Taste-related and Volatile Organic Compounds of Fresh and Frozen–Thawed Chicken Breast Meat

Dong-Jin Shin1,2, Cheorun Jo3, Dongwook Kim1, Yousung Jung1, Jun-Heon Lee4, Ki-Chang Nam5, Hyo-Joon Choo6, Aera Jang1,*
Author Information & Copyright
1 Department of Applied Animal Science, Kangwon National University, Chuncheon 24341, Korea.
2Institute of Animal Life Science, Kangwon National University, Chuncheon 24326, Korea.
3Department of Agricultural Biotechnology, Seoul National University, Seoul 08826, Korea.
4Department of Animal Science and Biotechnology, Chungnam National University, Daejeon 34134, Korea.
5Department of Animal Science and Technology, Sunchon National University, Sunchon 57922, Korea.
6Poultry Research Institute, National Institute of Animal Science, Pyeongchang 25342, Korea.
*Corresponding Author: Aera Jang, Department of Applied Animal Science, Kangwon National University, Chuncheon 24341, Korea, Republic of. Phone: +820332508643. E-mail:

© Copyright 2023 Korean Society of Animal Science and Technology. This is an Open-Access article distributed under the terms of the Creative Commons Attribution Non-Commercial License ( which permits unrestricted non-commercial use, distribution, and reproduction in any medium, provided the original work is properly cited.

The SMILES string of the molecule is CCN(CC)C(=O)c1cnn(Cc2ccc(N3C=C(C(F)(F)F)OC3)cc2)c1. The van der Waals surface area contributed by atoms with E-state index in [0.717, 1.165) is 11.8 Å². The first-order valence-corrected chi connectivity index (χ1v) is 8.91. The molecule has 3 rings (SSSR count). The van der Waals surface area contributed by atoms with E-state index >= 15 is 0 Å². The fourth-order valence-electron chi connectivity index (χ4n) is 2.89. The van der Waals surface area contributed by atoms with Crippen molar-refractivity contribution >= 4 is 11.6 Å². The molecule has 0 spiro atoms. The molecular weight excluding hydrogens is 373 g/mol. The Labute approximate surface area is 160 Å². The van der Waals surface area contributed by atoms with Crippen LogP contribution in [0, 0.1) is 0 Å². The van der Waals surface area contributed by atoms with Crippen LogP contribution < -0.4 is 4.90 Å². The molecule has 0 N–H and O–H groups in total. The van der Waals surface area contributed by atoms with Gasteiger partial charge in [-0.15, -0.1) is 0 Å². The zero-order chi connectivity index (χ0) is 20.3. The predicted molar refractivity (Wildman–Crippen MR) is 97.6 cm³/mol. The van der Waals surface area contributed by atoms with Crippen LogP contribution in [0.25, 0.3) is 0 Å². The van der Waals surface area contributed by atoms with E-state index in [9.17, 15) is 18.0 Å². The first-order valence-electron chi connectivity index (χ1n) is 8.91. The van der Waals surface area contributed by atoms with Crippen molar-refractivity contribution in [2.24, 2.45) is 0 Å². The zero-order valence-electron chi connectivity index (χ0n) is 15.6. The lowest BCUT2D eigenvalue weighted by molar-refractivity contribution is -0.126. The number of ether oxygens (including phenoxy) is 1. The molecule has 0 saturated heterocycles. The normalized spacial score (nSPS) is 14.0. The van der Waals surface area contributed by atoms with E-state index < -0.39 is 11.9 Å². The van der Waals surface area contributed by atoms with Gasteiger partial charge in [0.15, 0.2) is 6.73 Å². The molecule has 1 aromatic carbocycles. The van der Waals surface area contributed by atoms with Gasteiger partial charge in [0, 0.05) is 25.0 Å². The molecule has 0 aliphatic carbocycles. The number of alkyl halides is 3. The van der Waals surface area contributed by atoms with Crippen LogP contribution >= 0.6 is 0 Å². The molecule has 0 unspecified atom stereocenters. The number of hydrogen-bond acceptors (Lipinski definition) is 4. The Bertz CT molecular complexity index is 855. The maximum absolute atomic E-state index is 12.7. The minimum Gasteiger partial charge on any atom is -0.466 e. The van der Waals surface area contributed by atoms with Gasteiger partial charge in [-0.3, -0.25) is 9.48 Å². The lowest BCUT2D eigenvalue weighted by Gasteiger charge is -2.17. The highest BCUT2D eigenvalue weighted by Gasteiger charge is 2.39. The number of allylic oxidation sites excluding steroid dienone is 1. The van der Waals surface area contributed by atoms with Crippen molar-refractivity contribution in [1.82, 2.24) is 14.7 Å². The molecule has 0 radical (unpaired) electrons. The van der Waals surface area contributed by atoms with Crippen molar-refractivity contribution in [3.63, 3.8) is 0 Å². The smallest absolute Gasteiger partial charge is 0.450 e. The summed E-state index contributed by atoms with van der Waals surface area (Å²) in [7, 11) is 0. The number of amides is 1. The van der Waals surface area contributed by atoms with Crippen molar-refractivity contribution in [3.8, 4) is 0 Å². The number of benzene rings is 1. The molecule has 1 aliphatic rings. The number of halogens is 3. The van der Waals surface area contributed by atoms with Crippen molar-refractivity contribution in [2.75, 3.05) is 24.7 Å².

The effect of frozen storage (-18 °C for 2 months) and thawing (4 °C for 16 h) on the taste-related compounds and volatile organic compounds (VOCs) in chicken breast meat was studied. After freeze–thawing, inosine monophosphate levels in chicken meat decreased and inosine levels increased. Free amino acid content increased significantly, regardless of bitter, sweet, or umami amino acids. An increase in arachidonic, eicosapentaenoic, adrenic, and docosahexaenoic acid after freeze–thaw cycle was observed suggesting the impact of lipid oxidation during freezing and thawing. Total 95 VOCs were detected, and multivariate analysis discriminated the differences in aroma- and taste-related compounds. The variable importance in the projection score indicated that the total amounts of sweet and bitter amino acids, inosine monophosphate, ketones, oxetane, and 3,3-dimethyl-2-butanone were important in discriminating between fresh and frozen–thawed chicken meat. The freeze–thawing altered the flavor of fresh chicken meat, and these important compounds could be utilized as markers for characterizing fresh or frozen-thawed meat.

Keywords: chicken meat; frozen–thawed; aroma compound; taste-related compound; volatile organic compound